You may have previously read about Masha Drokova's story; she was profiled in the Wall Street Journal in May of last year. There was also a documentary made about her, called "Putin's Kiss," released in 2012; the title comes from an incident that occurred while Drokova was the leader of a pro-Kremlin youth group called Nashi, in which Drokova kissed Russian leader Vladimir Putin on the cheek.
In the decade since, she has gone on to consult companies like Gett, Houzz, Hoteltonight, and Acronis. She also went to work for VC Runa Capital where she sourced Classpass during the company’s seed round. She has also made 11 investments in two years as an angel investor.
"I entered VC because I saw a need to reshape how early stage investing works. I started working for a VC firm 8 years ago and noticed a lot that can be improved since then. For me, my customers are founders, not only LPs as for many older VC firms," she told me.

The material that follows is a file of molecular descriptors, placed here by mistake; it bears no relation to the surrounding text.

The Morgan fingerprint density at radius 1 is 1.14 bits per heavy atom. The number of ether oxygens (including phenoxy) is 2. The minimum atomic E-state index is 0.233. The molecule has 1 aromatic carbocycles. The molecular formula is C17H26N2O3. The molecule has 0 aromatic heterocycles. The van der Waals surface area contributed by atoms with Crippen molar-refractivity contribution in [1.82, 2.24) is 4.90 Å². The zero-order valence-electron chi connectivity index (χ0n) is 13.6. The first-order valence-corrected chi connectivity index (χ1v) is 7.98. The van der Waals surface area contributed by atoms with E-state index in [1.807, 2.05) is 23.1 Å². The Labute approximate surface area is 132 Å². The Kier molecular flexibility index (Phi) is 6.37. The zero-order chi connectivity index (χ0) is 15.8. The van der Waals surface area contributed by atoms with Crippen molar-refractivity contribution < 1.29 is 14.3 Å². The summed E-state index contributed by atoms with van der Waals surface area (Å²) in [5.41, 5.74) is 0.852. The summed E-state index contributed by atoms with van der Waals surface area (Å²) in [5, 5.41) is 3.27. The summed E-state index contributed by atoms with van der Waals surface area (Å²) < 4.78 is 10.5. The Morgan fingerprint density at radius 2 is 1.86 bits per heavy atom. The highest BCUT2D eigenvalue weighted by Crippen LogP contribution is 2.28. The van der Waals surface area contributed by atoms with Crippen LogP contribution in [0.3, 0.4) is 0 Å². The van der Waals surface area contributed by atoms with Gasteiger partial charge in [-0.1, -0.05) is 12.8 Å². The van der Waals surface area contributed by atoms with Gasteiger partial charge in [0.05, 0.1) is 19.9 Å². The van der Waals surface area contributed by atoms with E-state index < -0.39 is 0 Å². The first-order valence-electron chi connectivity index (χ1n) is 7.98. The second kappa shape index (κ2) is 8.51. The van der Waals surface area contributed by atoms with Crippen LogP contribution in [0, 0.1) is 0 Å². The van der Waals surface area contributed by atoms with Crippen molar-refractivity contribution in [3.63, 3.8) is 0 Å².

"Entrepreneurs need investors who will support them and who are always on their side as true partners. By providing specialized, hands-on expertise we’re able to support our founders in this way and accelerate their growth. I want this to become the new standard for early-stage investing. We don’t just provide advice, we do real work for them."
Drokova is something of an outlier in the VC world, as a 28 year old Russian woman launching her own fund, but she has a vision for how she, and others like her, can shake up the current system.
"I think women will have a strong impact on the VC landscape, especially as founders of firms where they can be key decision-makers. Women will change the relationships between investors and founders, making it more of a partnership rather than approaching entrepreneurs from a position of authority. There will also be more diversity in investment areas since women have firsthand experience with products targeted towards them."